Project Management 3.0

It seems it became a fashion these days to put version numbers to everything. When I saw Bas de Baar‘s post with the title Project Management 3.0 I was first shocked. Wow, how could I miss the all those versions?

But in a while, after reading his post and the article he cites I started to realize that there is nothing new under the sun – it’s just a new, fashion name for the thing we already know.

Obviously, the version numbers 1.0 and 2.0 were created by the agilists. To put it roughly, PM 1.0 refers to the classic or heavy methodologies in project management. They focus on large projects, large budgets and big teams. Ugly Gantt charts, many stakeholders, horizon and beyond timelines and (note!) expected failure! PM2.0 respectively has only positive characteristics: small teams, made of smart and motivated people (does it mean that the large projects are performed by dumb people?), fast pace, feedback, responsiveness, etc.

It smells like a religious war from very far and isn’t worth mentioning. As Glen Alleman says in his blog Herding Cats, if you want to show the advantages of the agile methodologies you shouldn’t compare it to Waterfall because “Waterfall is dead, dead, dead“. The modern version of the “classic” PM approaches like PMBOK and Prince2 also embrace change and calling them “heavy” or “rusty” is not relevant anymore.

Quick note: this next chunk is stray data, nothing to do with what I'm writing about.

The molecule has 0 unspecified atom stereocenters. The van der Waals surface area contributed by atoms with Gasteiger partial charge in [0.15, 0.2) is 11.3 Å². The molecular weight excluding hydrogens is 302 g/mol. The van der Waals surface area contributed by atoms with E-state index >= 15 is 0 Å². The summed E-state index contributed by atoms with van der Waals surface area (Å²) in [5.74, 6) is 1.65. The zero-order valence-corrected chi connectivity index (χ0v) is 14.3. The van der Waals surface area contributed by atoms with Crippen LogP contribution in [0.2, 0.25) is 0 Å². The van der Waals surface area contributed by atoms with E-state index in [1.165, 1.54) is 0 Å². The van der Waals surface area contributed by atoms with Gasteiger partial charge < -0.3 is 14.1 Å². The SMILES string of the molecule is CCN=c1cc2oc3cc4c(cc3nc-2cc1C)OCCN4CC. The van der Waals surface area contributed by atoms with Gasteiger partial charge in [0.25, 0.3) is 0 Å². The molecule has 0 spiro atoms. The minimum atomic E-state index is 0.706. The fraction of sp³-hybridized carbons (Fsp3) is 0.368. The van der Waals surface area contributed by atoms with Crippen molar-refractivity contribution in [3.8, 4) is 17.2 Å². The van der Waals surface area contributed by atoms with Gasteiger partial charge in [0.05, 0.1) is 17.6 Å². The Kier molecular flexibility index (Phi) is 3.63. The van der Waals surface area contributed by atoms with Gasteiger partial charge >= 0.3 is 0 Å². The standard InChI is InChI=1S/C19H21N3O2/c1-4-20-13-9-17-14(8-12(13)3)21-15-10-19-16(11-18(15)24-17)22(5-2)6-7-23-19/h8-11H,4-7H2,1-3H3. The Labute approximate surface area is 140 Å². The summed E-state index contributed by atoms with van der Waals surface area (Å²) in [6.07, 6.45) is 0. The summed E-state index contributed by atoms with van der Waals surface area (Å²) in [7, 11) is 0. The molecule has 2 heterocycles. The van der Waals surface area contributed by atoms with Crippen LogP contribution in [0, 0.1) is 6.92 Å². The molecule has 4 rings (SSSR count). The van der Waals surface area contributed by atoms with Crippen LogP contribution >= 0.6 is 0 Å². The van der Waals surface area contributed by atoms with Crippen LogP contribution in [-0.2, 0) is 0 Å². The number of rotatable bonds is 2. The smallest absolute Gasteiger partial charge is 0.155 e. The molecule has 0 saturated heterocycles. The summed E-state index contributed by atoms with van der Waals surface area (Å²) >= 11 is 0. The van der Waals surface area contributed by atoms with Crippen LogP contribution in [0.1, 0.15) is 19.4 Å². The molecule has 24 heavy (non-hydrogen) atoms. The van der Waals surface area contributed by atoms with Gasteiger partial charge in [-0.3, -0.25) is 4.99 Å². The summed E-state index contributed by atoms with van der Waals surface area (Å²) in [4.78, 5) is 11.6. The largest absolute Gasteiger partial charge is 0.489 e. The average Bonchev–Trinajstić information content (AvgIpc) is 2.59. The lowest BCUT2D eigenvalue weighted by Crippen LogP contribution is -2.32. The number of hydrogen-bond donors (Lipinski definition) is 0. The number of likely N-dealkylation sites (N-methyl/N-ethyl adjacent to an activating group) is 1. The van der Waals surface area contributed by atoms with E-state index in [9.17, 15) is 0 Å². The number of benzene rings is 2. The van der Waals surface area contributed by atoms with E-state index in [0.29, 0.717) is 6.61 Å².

What caught Bas’s (and mine) attention is the idea of “Social Project Management”. As he states:

The Project Management style, and the supporting tools have to be “social”, and now more then ever. The project landscape is turning mobile, multi-cultural, 24×7, highly distributed and in ever flux.

But this situation will increase the risk of getting into some social “booby” traps and he points out the three most important ones:

  1. Communication trap: proper understanding of what the other stakeholders need in the project;
  2. Trust trap: letting go of control and hoping people still do what they are supposed to do;
  3. Isolation trap: no sense of belonging to the project through geographical, cultural and timezone differences.

This is the Project Management 3.0 and the real challenge for it will be a social one. According to Bas, this is the place were social software can help a lot. Not only in collaboration but more in building a sense of community, enhance trust and stimulate open communication.

You can read his entire post here.

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